#2: Accept the reality that weight loss is 80% diet. Sure, there are some people out there who are blessed to eat whatever they want and still lose weight if they exercise. Unfortunately, I am not one of those people… nor is a majority of the population. Stop justifying eating greasy, fatty, sugary foods, or drinking alcohol because “it’s Friday” or “because I deserve it.” It’s okay to have a cheat meal every now and then, but you will never train your body to crave healthy foods if you are constantly justifying reasons to eat unhealthily. Set a goal to have a cheat meal once a week and stick with it.

#3: The type of exercise you do is important. If you are already significantly overweight, cardio + healthy eating will go a LONG way. I lost the first 20 lbs simply by using an elliptical and/or treadmill for about 45 mins each day. Once I reached about 130 lbs, taking off additional fat became a lot harder without sacrificing muscle. Steady state cardio will only take you so far before HIIT (high intensity interval training) becomes necessary. If you are only moderately overweight or just looking to shed a couple pounds of fat, HIIT + weight training will be your best friend. I do not recommend weight training alone if you are significantly overweight, unless you just really enjoy it and are willing to wait longer to see results. In either case, I also recommend finding out your body fat % and writing it down for comparison each month. You can find your approximate body fat percentage by using calipers or by using a body fat monitor.

body fat chartFitness101.com

#4: Track your calories and meal prep! Piggybacking off my comments regarding 80% diet, tracking of calories is a necessary evil in order to create the calorie deficit needed for weight loss. I tracked calories using the free MyFitnessPal app for the first year of my fitness journey, and it truly paid off. If you are unsure how many calories you need to in order to lose weight, see this nifty calorie deficit calculator.

Prepping your breakfasts, lunches, and dinners ahead of time makes it easier to reach your target weight. It’s also less expensive than eating out, so what do you have to lose? Here is an example of what I eat in a day, while in fat-burning/muscle-building mode:

Breakfast: Protein strawberry + banana + spinach smoothie with almond milk – 300 calories, 30g protein

Mid-morning snack: Protein bar(s) – Approximately 200 calories, 10g to 20g protein

Lunch: Salad, sandwich, or burrito bowl – Approximately 500 calories, 20-25g protein

Post-workout: Protein smoothie – 300 calories, 30g protein

Dinner: Crockpot meal with some kind of protein + veggies + complex carbohydrates – 500 calories, 30g protein

Dessert, optional: Greek yogurt with cherries (if I worked out that day) – 150 calories, 20g protein

Approximately 2,000 calories; PROTEIN: 150g

Granted, this diet would be one that I follow if I am trying to gain muscle and lose fat simultaneously. If I was overweight and had a more significant amount of fat to lose, I’d scale the calories back to 1,500 but aim to consume as much protein as possible. Protein will keep you fuller longer, and prevent any unnecessary muscle loss.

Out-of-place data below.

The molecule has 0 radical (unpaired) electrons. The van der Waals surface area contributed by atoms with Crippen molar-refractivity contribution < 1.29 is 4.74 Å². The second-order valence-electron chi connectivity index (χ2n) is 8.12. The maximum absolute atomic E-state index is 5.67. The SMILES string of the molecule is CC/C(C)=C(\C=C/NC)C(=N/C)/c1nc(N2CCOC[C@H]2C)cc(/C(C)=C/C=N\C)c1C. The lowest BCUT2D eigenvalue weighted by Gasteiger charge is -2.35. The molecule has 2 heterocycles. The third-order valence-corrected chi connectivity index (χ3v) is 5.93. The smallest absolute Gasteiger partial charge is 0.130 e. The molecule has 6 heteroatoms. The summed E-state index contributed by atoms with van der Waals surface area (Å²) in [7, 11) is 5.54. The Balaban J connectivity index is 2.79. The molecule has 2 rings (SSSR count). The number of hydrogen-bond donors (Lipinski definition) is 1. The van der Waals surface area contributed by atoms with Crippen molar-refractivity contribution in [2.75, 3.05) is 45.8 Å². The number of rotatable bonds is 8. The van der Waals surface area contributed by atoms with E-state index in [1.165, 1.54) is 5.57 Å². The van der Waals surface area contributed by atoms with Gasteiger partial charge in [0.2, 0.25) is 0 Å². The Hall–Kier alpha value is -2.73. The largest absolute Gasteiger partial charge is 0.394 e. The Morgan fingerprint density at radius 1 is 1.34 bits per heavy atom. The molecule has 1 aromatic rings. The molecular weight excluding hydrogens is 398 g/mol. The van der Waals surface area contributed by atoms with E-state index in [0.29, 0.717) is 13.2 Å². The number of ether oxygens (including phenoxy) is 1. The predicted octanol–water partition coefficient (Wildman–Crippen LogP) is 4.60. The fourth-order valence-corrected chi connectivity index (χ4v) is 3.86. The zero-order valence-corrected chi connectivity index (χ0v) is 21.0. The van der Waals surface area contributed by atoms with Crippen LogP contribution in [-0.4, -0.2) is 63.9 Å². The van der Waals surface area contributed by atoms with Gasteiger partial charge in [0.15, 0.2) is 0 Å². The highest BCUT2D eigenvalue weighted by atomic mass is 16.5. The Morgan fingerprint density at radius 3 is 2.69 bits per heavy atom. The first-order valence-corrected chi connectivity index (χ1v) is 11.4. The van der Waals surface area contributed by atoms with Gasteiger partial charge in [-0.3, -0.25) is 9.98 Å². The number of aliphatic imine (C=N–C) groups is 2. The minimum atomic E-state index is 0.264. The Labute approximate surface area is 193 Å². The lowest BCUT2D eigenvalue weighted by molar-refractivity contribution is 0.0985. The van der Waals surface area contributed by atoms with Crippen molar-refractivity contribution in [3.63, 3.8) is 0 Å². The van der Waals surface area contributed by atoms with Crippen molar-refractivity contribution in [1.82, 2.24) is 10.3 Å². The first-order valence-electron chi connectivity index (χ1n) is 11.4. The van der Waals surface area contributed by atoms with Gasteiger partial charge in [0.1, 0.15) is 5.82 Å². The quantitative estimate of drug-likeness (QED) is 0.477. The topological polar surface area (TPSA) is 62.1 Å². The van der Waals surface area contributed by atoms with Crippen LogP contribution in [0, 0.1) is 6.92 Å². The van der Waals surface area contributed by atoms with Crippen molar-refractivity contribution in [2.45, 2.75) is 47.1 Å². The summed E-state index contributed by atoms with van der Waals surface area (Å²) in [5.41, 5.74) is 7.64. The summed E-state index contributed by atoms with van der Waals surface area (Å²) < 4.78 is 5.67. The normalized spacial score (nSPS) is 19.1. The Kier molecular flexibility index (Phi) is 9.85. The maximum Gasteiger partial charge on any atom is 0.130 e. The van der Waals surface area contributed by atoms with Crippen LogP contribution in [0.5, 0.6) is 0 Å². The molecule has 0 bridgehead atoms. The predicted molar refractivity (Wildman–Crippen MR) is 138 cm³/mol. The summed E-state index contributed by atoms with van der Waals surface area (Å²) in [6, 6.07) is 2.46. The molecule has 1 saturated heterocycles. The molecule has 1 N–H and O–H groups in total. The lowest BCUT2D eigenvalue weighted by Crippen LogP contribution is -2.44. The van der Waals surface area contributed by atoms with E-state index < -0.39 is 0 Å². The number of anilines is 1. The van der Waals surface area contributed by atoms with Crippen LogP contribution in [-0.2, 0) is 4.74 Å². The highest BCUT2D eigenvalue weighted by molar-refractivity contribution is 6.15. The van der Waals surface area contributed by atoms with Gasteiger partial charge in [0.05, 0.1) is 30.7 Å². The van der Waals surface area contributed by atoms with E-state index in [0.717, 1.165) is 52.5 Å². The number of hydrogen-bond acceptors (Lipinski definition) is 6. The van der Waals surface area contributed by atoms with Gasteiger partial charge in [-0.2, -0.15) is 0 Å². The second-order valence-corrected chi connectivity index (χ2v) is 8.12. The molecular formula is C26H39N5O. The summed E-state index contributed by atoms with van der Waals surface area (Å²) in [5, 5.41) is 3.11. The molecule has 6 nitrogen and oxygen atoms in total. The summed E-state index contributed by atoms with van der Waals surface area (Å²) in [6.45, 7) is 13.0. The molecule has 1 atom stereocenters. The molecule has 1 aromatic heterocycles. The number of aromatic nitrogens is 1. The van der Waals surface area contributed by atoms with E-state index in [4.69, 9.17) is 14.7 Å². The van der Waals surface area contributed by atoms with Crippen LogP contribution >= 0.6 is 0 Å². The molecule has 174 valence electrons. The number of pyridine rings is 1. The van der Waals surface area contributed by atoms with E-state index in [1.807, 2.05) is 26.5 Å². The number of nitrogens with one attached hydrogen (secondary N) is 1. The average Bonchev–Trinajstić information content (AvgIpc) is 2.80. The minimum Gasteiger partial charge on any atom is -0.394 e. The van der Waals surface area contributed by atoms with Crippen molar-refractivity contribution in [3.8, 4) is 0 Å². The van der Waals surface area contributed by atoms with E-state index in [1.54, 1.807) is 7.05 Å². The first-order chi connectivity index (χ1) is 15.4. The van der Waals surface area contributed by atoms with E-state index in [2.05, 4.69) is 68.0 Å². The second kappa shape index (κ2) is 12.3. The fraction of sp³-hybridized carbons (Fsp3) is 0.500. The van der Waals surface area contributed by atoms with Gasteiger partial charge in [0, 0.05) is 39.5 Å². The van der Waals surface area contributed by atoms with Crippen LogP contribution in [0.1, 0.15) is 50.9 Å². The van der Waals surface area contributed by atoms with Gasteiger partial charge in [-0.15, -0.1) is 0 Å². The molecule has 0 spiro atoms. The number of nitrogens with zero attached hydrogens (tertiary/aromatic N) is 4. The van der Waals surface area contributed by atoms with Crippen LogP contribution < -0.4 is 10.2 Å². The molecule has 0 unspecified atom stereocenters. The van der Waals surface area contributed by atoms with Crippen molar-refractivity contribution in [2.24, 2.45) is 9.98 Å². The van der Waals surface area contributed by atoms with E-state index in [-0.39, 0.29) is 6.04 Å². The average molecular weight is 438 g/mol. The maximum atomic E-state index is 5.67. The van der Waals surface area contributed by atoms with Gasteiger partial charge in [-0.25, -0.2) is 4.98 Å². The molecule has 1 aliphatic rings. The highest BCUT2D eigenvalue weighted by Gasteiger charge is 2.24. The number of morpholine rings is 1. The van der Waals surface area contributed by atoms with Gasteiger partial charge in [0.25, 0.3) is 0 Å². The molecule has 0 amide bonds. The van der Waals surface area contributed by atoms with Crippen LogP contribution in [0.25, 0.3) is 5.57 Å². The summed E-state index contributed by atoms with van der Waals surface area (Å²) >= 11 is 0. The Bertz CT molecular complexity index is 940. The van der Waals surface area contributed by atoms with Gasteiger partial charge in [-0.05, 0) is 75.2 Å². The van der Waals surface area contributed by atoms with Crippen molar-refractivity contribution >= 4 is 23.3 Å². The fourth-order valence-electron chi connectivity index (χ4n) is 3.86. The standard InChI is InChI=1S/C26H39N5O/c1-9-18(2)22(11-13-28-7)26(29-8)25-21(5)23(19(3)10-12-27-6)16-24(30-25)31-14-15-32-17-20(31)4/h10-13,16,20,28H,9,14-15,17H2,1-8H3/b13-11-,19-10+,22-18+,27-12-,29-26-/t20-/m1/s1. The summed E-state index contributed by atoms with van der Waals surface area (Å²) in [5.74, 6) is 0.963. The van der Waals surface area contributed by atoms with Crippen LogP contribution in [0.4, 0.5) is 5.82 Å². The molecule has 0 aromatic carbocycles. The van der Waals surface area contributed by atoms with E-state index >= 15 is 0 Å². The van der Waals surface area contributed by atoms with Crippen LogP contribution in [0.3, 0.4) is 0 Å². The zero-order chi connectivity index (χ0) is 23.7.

#5. Patience is key. Fitness is a journey, not a destination. – Don’t expect to see results over the course of a day, or even a week. Successfully losing weight is not an easy or quick process, and you must be prepared to endure setbacks and keep pushing. Don’t weigh yourself everyday. Set realistic monthly goals, and reward yourself when you meet them. Never lose sight of the prize! You owe it to yourself to commit to a healthier lifestyle, not a deprivation mindset.

Even today, I am still on my fitness journey. I don’t plan to lose more weight, but I am constantly working to make myself better– whether that is cutting down on my body fat percentage or trying to gain more lean muscle mass. With that said, here are my current stats as of 1/22/17:

Weight: 119 lbs; Body Fat Percentage: 24%; BMI 19.9; Chest: 34 inches; Waist size: 25 inches; Hips: 38 inches

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Because I am a firm believer in goal setting, here are some long-term fitness goals for 2017 given my current fitness level (which is mediocre at best):

  1. Develop quadriceps and calves. The bottom half of my legs are a little too skinny.
  2. Continue to develop upper body strength
  3. 19% Body fat, which leads me to…
  4. Visible abdominal muscles! Not expecting a super ripped six pack or anything, but a nice abdominal outline is attainable with the right diet/exercise plan.

That just about covers all I have for now. For my next post, I will begin posting information for my current exercise routine and meal plan if anyone is interested in keeping up. 🙂 Until next time/hasta luego!

<3

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MLK Weekend Meal Prep and PB Banana Bread Protein Bars

Hello again! Two posts in one day… I’m on a roll! I wanted to create a separate post about this weekend’s meal prep, since one of my goals with starting this blog was to share easy and healthy recipes with the public. 🙂